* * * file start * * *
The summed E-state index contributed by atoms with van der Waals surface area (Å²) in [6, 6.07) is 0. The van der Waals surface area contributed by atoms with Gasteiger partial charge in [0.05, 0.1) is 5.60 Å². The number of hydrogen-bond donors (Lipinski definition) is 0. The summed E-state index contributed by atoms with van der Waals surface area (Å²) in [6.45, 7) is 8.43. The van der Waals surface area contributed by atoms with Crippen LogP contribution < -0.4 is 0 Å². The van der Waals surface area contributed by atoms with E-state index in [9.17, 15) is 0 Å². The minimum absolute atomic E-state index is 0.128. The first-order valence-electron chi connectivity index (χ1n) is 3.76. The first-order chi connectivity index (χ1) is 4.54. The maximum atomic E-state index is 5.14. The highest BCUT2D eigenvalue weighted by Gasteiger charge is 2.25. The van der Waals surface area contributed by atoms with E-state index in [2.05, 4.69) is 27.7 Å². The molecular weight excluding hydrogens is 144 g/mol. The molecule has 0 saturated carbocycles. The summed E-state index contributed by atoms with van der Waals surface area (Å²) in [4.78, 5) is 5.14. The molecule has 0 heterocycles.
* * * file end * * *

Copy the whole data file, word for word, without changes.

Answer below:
The summed E-state index contributed by atoms with van der Waals surface area (Å²) in [6, 6.07) is 0. The van der Waals surface area contributed by atoms with Gasteiger partial charge in [0.05, 0.1) is 5.60 Å². The number of hydrogen-bond donors (Lipinski definition) is 0. The summed E-state index contributed by atoms with van der Waals surface area (Å²) in [6.45, 7) is 8.43. The van der Waals surface area contributed by atoms with Crippen LogP contribution < -0.4 is 0 Å². The van der Waals surface area contributed by atoms with E-state index in [9.17, 15) is 0 Å². The minimum absolute atomic E-state index is 0.128. The first-order valence-electron chi connectivity index (χ1n) is 3.76. The first-order chi connectivity index (χ1) is 4.54. The maximum atomic E-state index is 5.14. The highest BCUT2D eigenvalue weighted by Gasteiger charge is 2.25. The van der Waals surface area contributed by atoms with E-state index in [2.05, 4.69) is 27.7 Å². The molecular weight excluding hydrogens is 144 g/mol. The molecule has 0 saturated carbocycles. The summed E-state index contributed by atoms with van der Waals surface area (Å²) in [4.78, 5) is 5.14. The molecule has 0 heterocycles.